‘The Most Wuthering Heights Day Ever’: Hundreds Gathered To Dance To Kate Bush’s Classic Hit
Hundreds of Kate Bush fans gathered for the annual ‘The Most Wuthering Heights Day Ever’ on Saturday, in honour of the singer’s classic hit on her birthday and to raise money for Women’s Legal Service NSW.
“Today means to me, showing women that we come together to support an end to domestic violence. [We] support mental health — showing all women and men that you’ve got support if you really need it. And never ever think you’re alone. Today is a classic example,” super-fan Tina told Junkee.
Charbel, one of the event’s main dancers, was overjoyed that the event could go ahead after two years of cancellations. “It’s just good to get out and just be around people who are like minded and are not going judge you and, you know, just wanna have fun”.
Dancers wore red dresses as a tribute to the music video of Kate Bush’ debut single ‘Wuthering Heights’ in 1978. Bush was only 18 when she wrote the Emily Brontë inspired song, and created the famous choreography and dance moves in the video, which were symbolic of her ghost character in the lyrics. At the event, fans copied Bush’s kicking and swaying choreography in unison.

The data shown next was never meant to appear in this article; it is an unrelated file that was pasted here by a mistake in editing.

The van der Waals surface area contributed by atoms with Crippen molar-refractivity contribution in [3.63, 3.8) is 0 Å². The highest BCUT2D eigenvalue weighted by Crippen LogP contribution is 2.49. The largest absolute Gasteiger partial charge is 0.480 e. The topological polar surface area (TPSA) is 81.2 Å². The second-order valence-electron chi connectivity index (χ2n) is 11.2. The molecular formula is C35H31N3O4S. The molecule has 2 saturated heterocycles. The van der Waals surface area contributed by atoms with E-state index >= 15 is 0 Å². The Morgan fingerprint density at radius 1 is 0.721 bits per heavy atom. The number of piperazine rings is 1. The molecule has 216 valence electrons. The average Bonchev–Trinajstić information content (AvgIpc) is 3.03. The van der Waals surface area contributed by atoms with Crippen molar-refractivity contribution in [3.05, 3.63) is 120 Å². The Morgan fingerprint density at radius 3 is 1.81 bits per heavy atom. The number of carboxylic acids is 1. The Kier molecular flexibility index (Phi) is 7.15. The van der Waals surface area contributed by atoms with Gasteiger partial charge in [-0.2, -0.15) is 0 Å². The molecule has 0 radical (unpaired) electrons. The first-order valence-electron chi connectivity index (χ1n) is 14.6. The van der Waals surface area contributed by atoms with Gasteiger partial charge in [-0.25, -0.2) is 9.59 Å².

The success of ‘Wuthering Heights’ led Bush to become the first female artist in the UK to achieve a number one song that was self-written. And Pitchfork awarded ‘Wuthering Heights’ third spot on the list of greatest music videos of the 1970s.
“I loved Kate since I was probably in primary school since The Kick Inside album. So yeah, [she] someone I grew up with. The ‘Cloudbusting’, Hounds of Love album got me through the HSC. And it’s great to see the resurgence with Stranger Things,” a fan said, who had travelled from Canberra to attend Sydney’s event.
Kate Bush’s timeless hits have made an impact on younger generations too. Her song ‘Running Up That Hill’ recently made a comeback on Netflix’s TV show Stranger Things.
“I was so ecstatic to hear ‘Running Up That Hill’ play on that episode of Stranger Things. It’s awesome to see that it has taken flight and become its own thing for a whole new generation,” a young Kate Bush fan told Junkee.
“I think it’s cool. I mean, it’s a great song. So anything that gets it any kind of awareness is cool…I mean, it’s been overplayed of course but you know, it’ll come and go and it’ll just sort of become a classic it deserves to be,” another young fan said.
The annual event was inspired by a 2013 performance art work by Shambush in Brighton, England, and now takes place in cities all around the world.
About the singer, Charbel said Kate Bush means being able to “express yourself and to be yourself and not have to hide from the world” and just be “kooky, quirky and silly”.
“She’s an enigma. I feel like everyone needs to know about Kate Bush. Her music’s amazing. Lots of like artists that I listen to, like say Björk…or Cocteau Twins, they had lots of inspiration from Kate Bush songs,” another young fan said.
“I just love her energy. I love how free spirited she is. I would call myself a bit of a free spirit in many ways. But yeah, just super excited to be here. And I love seeing so many diverse people here just embracing our music and just having a great time.”